Are you a self-published author?
What has your experience with cover design and market research been like? Let me know in the comments!
Last week, I mused a bit about the importance of identifying your target audience as an author and understanding reader expectations within your genre(s). This week, I wanted to follow up with some more thoughts on this as it pertains to my WIP, TEROH.
Before I get too far, I’d like to point out that a lot of these thoughts are stemming from a few things: beta reader comments I received, reviews that I read on books that are similar to mine, and also things I’ve been learning recently about selling and publishing on Amazon. Some books from indie authors are more financially successful than others—and while I don’t think things like good cover designs, good book descriptions, and the use of well-researched keywords along with an apt selection of categories/genres are the only reasons for their success, they do tend to be a substantial part of it when you look a little closer.
With the right positioning, a book can get a decent amount of hits from organic searches over time and better reach its intended audience. But if you haven’t considered the market and don’t know and understand who your intended audience is or what they’re looking for, then how are you supposed to reach them? As a writer still weighing the pros and cons of self-publishing vs. traditional, these are the reasons I’m considering all of this now.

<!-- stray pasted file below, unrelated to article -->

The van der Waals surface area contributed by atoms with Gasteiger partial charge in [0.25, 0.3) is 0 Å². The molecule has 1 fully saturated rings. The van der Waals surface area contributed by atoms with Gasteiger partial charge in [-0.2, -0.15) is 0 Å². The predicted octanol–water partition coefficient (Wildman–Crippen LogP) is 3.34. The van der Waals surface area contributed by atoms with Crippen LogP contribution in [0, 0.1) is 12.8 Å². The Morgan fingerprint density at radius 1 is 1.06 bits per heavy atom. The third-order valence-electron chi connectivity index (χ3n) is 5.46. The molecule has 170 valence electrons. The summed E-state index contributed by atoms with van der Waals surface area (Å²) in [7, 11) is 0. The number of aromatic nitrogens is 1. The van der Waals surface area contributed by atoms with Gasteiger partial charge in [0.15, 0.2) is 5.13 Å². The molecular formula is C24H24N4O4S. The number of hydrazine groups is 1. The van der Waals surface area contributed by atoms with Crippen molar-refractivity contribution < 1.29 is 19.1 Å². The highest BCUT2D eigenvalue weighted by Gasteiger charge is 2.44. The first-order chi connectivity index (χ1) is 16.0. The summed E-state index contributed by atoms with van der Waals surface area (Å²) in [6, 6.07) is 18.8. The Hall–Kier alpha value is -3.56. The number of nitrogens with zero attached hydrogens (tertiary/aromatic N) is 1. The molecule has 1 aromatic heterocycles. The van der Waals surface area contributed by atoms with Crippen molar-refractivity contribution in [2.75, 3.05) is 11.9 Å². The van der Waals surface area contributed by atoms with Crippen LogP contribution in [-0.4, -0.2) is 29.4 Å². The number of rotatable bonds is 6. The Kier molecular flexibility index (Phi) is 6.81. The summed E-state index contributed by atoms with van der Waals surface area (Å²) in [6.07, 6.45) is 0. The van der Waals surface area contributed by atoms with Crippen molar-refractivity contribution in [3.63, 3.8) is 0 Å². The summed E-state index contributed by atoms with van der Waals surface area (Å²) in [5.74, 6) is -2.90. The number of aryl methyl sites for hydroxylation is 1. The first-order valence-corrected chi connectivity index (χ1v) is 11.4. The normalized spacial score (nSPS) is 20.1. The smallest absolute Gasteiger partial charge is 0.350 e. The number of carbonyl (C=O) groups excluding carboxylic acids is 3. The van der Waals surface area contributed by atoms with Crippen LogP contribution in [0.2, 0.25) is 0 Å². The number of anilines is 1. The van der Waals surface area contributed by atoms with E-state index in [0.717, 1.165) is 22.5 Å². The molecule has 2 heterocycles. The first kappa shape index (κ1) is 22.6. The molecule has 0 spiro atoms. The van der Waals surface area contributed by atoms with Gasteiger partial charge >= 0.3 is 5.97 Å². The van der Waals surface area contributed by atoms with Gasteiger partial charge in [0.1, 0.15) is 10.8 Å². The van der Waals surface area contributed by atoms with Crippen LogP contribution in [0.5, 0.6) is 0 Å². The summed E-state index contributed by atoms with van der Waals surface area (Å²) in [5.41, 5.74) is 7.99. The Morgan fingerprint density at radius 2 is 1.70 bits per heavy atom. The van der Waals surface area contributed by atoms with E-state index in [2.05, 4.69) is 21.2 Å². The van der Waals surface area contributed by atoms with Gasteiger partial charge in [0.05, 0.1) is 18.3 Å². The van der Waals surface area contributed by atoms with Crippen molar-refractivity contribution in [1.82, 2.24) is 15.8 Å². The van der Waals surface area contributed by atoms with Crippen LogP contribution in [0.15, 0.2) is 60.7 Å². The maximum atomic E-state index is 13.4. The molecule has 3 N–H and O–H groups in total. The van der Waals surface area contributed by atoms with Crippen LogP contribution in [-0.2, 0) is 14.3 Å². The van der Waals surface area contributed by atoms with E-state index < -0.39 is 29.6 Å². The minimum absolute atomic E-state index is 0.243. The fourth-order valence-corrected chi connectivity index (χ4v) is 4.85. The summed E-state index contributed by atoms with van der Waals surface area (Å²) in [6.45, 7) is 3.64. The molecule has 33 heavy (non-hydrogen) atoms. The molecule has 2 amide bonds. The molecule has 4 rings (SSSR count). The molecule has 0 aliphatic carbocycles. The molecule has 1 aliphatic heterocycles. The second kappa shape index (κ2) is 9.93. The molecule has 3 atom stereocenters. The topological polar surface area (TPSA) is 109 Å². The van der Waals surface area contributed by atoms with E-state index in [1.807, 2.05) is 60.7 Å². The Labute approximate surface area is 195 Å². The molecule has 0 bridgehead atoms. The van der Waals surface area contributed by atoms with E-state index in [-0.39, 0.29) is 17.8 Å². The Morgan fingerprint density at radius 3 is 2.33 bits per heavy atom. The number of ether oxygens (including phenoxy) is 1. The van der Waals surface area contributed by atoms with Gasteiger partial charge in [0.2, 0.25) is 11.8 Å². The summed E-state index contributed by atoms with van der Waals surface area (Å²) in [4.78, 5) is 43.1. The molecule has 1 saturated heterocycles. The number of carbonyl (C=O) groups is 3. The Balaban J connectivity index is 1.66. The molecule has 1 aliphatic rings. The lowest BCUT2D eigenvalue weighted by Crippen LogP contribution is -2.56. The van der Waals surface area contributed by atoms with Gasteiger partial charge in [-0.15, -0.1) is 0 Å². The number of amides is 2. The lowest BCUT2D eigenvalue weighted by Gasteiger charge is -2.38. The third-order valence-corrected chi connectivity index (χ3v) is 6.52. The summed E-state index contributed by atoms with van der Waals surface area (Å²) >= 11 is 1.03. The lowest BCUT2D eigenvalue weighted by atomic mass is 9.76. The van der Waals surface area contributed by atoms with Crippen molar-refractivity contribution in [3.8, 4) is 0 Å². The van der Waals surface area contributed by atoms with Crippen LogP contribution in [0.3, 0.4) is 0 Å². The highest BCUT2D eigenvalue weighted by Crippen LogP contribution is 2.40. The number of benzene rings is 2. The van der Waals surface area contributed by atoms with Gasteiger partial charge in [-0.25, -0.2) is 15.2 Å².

As I see it, knowing the answers to these questions from a writing standpoint is just as important from a marketing one.Read More »
Lately, as I’ve been pondering some of the feedback I’ve been getting on The Elementalist: Rise of Hara as well as the intricacies of publishing and marketing, I’ve been thinking about who the target audience for my novel might be because it’s very eclectic and therefore not easily categorized, in my opinion.
It never fully occurred to me until recently that this is actually a really important thing to figure out as an author—not just when you attempt to publish your novel but even while you’re getting feedback on early versions of your manuscript. (Some career writers would even say this should be considered before you start writing a novel.)
So why does this matter during the beta reader process?
Well, variety may be the spice of life and it’s very possible to learn something new from anyone you meet, but if what your story has to offer doesn’t really compliment the palettes of those you present your offering to (so to speak), then some of what you love about your story is liable to leave a bad taste in their mouths. Beyond this, every reader has his/her own standards for what they expect from a good story, and this can vary widely from genre to genre.
I think that’s why it’s important to seriously consider who your target audience is if you plan on publishing a novel so that your story is met with the best reception and financial success possible. Unless you don’t care about these things, in which case you might as well just skip my thoughts about all of this.
Different Reader Expectations for Readers of Different Genres